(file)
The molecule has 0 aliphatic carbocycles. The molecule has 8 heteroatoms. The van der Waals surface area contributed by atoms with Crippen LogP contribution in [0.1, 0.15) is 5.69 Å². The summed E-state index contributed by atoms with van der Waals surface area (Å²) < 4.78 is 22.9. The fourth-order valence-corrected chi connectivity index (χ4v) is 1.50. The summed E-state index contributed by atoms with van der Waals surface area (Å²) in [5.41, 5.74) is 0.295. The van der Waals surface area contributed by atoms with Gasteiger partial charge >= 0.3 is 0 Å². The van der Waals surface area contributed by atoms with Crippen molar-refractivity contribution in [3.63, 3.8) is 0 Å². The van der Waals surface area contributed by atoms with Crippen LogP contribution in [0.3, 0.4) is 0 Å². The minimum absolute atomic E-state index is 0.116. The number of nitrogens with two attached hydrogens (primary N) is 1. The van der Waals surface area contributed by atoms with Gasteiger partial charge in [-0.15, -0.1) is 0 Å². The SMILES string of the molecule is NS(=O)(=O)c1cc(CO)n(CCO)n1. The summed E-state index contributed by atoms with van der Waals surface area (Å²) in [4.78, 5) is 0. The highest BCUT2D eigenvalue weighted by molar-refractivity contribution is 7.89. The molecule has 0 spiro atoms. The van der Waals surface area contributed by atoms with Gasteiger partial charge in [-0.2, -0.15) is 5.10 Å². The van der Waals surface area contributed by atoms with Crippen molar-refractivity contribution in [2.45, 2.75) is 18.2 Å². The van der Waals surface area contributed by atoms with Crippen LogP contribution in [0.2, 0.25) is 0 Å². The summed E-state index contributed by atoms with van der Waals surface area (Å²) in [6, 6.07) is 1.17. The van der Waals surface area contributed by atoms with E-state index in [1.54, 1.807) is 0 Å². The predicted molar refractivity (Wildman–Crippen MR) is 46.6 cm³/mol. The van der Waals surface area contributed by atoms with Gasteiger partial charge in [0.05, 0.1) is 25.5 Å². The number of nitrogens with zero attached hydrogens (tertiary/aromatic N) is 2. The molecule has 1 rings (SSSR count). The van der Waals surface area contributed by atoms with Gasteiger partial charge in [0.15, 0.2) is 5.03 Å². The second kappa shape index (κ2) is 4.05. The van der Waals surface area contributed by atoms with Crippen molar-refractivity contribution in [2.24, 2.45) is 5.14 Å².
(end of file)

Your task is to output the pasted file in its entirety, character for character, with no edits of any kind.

The molecule has 0 aliphatic carbocycles. The molecule has 8 heteroatoms. The van der Waals surface area contributed by atoms with Crippen LogP contribution in [0.1, 0.15) is 5.69 Å². The summed E-state index contributed by atoms with van der Waals surface area (Å²) < 4.78 is 22.9. The fourth-order valence-corrected chi connectivity index (χ4v) is 1.50. The summed E-state index contributed by atoms with van der Waals surface area (Å²) in [5.41, 5.74) is 0.295. The van der Waals surface area contributed by atoms with Gasteiger partial charge >= 0.3 is 0 Å². The van der Waals surface area contributed by atoms with Crippen molar-refractivity contribution in [3.63, 3.8) is 0 Å². The van der Waals surface area contributed by atoms with Crippen LogP contribution in [0.3, 0.4) is 0 Å². The minimum absolute atomic E-state index is 0.116. The number of nitrogens with two attached hydrogens (primary N) is 1. The van der Waals surface area contributed by atoms with Gasteiger partial charge in [-0.15, -0.1) is 0 Å². The SMILES string of the molecule is NS(=O)(=O)c1cc(CO)n(CCO)n1. The summed E-state index contributed by atoms with van der Waals surface area (Å²) in [4.78, 5) is 0. The highest BCUT2D eigenvalue weighted by molar-refractivity contribution is 7.89. The molecule has 0 spiro atoms. The van der Waals surface area contributed by atoms with Gasteiger partial charge in [-0.2, -0.15) is 5.10 Å². The van der Waals surface area contributed by atoms with Crippen molar-refractivity contribution in [2.45, 2.75) is 18.2 Å². The van der Waals surface area contributed by atoms with Crippen LogP contribution in [0.2, 0.25) is 0 Å². The summed E-state index contributed by atoms with van der Waals surface area (Å²) in [6, 6.07) is 1.17. The van der Waals surface area contributed by atoms with E-state index in [1.54, 1.807) is 0 Å². The predicted molar refractivity (Wildman–Crippen MR) is 46.6 cm³/mol. The van der Waals surface area contributed by atoms with Gasteiger partial charge in [0.05, 0.1) is 25.5 Å². The number of nitrogens with zero attached hydrogens (tertiary/aromatic N) is 2. The molecule has 1 rings (SSSR count). The van der Waals surface area contributed by atoms with Gasteiger partial charge in [0.15, 0.2) is 5.03 Å². The second kappa shape index (κ2) is 4.05. The van der Waals surface area contributed by atoms with Crippen molar-refractivity contribution in [2.24, 2.45) is 5.14 Å².